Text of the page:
You Can Still Have a Wonderful Holiday Season in Spite of Hearing Loss

Family enjoying Thanksgiving or Christmas dinner together around the dining table at grandmother's home.

Gatherings. So many family gatherings.

During the holidays, it most likely seems like you’re meeting (or re-meeting) a new long-lost uncle almost every weekend. That’s the charm (and, some might say, the bane) of the holiday season. Usually, this sort of yearly catching up is something that’s pleasing to anticipate. You get to learn what everybody’s been up to all year.

But those family gatherings may feel less welcoming when you have hearing loss. Why is that? What are the effects of hearing loss at family get-togethers?

Your ability to communicate with others can be seriously impacted by hearing loss, and also the ability of other people to communicate with you. The result can be a disheartening feeling of alienation, and it’s an especially distressing sensation when it occurs during the holidays. Your holiday season can be more fulfilling and pleasant by using a few go-to tips developed by hearing specialists.

Tips to help you enjoy the holiday season

There’s lots to see around the holidays, lights, food, gifts, and more. But there’s also so much to hear: how your nephew is doing in school, how your cousin’s pick-up basketball team is doing, and on, and on.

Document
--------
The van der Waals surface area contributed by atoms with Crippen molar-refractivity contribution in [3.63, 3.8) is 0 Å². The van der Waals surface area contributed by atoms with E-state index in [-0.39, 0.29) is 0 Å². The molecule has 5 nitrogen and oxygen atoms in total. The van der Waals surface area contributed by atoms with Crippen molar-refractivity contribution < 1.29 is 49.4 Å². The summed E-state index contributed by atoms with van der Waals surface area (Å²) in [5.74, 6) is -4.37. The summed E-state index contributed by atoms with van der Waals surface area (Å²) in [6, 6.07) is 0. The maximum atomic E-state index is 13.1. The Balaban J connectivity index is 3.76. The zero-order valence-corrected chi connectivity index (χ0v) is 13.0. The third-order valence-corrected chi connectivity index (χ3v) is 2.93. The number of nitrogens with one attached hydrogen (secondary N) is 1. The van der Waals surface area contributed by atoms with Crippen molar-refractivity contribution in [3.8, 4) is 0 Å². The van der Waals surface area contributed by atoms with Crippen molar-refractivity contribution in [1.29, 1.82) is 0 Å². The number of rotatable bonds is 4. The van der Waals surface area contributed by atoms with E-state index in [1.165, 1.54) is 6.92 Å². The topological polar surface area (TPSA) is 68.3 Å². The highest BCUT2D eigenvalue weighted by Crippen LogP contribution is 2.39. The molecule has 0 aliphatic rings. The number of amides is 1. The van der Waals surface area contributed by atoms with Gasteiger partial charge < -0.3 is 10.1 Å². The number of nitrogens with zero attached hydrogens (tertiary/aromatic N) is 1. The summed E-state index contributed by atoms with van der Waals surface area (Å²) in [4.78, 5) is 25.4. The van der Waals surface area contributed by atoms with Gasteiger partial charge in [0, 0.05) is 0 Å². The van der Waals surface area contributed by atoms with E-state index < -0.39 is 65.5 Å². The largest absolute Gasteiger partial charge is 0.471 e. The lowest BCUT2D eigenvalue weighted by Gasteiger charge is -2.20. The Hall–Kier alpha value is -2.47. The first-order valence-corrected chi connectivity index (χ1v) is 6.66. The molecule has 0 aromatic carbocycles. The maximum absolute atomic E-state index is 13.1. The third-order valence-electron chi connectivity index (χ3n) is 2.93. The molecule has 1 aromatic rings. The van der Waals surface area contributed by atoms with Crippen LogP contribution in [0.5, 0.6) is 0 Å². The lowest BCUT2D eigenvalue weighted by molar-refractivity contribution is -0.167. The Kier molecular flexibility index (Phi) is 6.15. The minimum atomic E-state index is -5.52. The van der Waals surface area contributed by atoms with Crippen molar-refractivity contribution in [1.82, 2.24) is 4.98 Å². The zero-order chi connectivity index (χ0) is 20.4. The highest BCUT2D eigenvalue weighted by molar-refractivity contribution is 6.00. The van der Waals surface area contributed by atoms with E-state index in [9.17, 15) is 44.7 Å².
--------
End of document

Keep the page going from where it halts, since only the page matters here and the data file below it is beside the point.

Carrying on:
During holiday get-togethers, make use of these tips to get through and make more memorable moments.

Use video chat instead of phone calls

Zoom calls can be a great way to stay in touch with family and friends. If you have hearing loss, this is especially true. If you have hearing loss and you want to touch base with loved ones over the holidays, try utilizing video calls instead of traditional phone calls.

Phones present an interesting conundrum when it comes to hearing loss and communication difficulties. The voice that comes through the phone speaker can feel muffled and difficult to understand, and that makes what should be a pleasant phone call vexing indeed. With a video call, the audio quality won’t necessarily get better, but you’ll have a lot more information to help you communicate. From body language to facial expressions, video calls supply added context, and that will help the conversation flow better.

Tell people the truth

Hearing loss is extremely common. It’s essential to tell people if you need help. It doesn’t hurt to ask for:

  • Conversations to occur in quieter areas of the gathering (more on this in a bit).
  • People to slow down a bit when talking with you.
  • People to repeat things, but asking that they rephrase also.

People will be less likely to become aggravated when you ask them to repeat themselves if they are aware that you have hearing loss. As a result, communication has a tendency to flow a little bit easier.

Find some quiet areas for talking

Throughout the holidays, there are always subjects of conversation you want to steer clear of. So you’re careful not to say anything that might offend people, but instead, wait for them to mention any sensitive subject matter. Similarly, you should try to cautiously select areas that are quieter for talking.

Handle it like this: